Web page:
Trevor Bayliss would abolish Twenty20 internationals
The Australian is not a fan of internationals in the shortest form of the game.
England coach Trevor Bayliss has admitted he would happily abolish Twenty20 internationals and leave the game’s most thriving format to domestic leagues across the world.
Bayliss, who has previously coached Kolkata Knight Riders in the IPL and Big Bash side Sydney Sixers, has floated similar thoughts in the past but doing so on the occasion of England’s 100th T20 match represents a significant intervention.
His side beat New Zealand by two runs in Hamilton but missed out on a Tri-Series final against Australia due to inferior net run-rate.
Bayliss is concerned about the increasingly exhaustive nature of the cricketing calendar, with players increasingly unable to play a full role across all formats due to time demands, but how his words will go down at Edgbaston, Old Trafford, Cardiff and Bristol – venues currently selling tickets for this summer’s England T20s – can only be guessed.
It is also safe to assume Bayliss was not debuting a revolutionary new position from his employers at the England and Wales Cricket Board.
“Look, I haven’t changed my opinion on it. I wouldn’t play T20 internationals,” he told Sky Sports.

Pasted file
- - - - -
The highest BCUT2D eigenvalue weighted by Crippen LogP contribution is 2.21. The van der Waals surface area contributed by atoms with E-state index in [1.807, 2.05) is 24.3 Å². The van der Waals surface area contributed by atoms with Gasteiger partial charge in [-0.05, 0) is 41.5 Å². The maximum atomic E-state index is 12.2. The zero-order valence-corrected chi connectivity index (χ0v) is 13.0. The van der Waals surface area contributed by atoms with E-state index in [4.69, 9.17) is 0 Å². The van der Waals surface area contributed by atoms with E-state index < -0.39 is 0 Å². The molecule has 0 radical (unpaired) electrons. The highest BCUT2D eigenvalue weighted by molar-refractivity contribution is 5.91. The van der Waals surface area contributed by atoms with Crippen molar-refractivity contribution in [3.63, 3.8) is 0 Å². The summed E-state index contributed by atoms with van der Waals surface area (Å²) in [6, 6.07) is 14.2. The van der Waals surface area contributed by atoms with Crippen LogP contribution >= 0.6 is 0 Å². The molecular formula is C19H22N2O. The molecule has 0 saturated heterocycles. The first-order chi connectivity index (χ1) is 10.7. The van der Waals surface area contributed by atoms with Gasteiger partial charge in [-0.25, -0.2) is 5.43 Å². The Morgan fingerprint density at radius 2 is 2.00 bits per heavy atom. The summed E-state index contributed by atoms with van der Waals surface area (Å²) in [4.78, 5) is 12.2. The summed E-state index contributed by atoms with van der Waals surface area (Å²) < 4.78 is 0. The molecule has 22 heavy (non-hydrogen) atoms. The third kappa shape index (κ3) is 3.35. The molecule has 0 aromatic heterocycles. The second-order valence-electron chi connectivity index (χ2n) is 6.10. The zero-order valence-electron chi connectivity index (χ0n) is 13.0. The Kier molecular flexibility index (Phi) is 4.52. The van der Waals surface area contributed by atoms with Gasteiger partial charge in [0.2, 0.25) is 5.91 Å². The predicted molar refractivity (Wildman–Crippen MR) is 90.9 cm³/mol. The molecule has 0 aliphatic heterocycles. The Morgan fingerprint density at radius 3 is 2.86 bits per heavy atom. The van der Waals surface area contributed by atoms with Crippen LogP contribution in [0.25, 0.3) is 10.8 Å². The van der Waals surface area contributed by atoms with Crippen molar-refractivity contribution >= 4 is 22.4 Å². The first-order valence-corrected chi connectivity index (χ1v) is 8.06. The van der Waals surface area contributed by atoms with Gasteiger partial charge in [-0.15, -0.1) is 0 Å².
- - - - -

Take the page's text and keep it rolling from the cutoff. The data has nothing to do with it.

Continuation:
“I’d just let the franchises play. If we continue putting on so many games there’ll be a certain amount of blowout, not just players but coaches as well.”
Bayliss went on to mitigate slightly, floating a possible window around the ever-successful World T20.
“If you want to play a World Cup every four years or whatever it is, maybe six months before you get the international teams and let them play some T20 internationals,” he added.
Bayliss, who has already announced he will walk away at the end of his current contract in September 2019, even opened the door to entirely distinct squads and coaching teams.
That idea is gaining significant traction around the world, with the red ball and white ball games diverging at a brisk pace and Australia thriving in the current series using a team of Big Bash stars.
“If you go to a swimming tournament you’ve got 1500m specialists and 100m specialists,” Bayliss noted.
“I think it’s definitely the way it’s heading, not just with the players….but when that happens I’m not sure.”
The issue somewhat overshadowed the end of England’s interest in the Trans-Tasman tournament.
After defeats in Hobart, Melbourne and Wellington they finally came out on top, but trudged from the field without celebration.
Although they successfully defended 195, they needed to keep the Black Caps under 175 to progress and failed by 17 runs.
“Once that went naturally heads went down,” said captain Eoin Morgan, who top-scored on the night with 80 not out.
“We had absolutely no right to be in the final. We played terribly so far in the tri-series. We played well today, did enough to win but not enough to go through but that has been the story of the trip.”
Morgan was at a loss to explain the dip in white-ball form, having thrashed Australia 4-1 in the preceding 50-over series, and declined to cite the absence of rested trio of Joe Root, Chris Woakes and Moeen Ali.
“It is hard to pinpoint. I don’t think we’re a poorer team (in T20s),” he said.
“We’ve been caught on the hop particularly against Australia we were terrible. We didn’t bat, bowl or field well. That is disappointing because confidence was quite high coming in from the one-day series but it hasn’t continued.”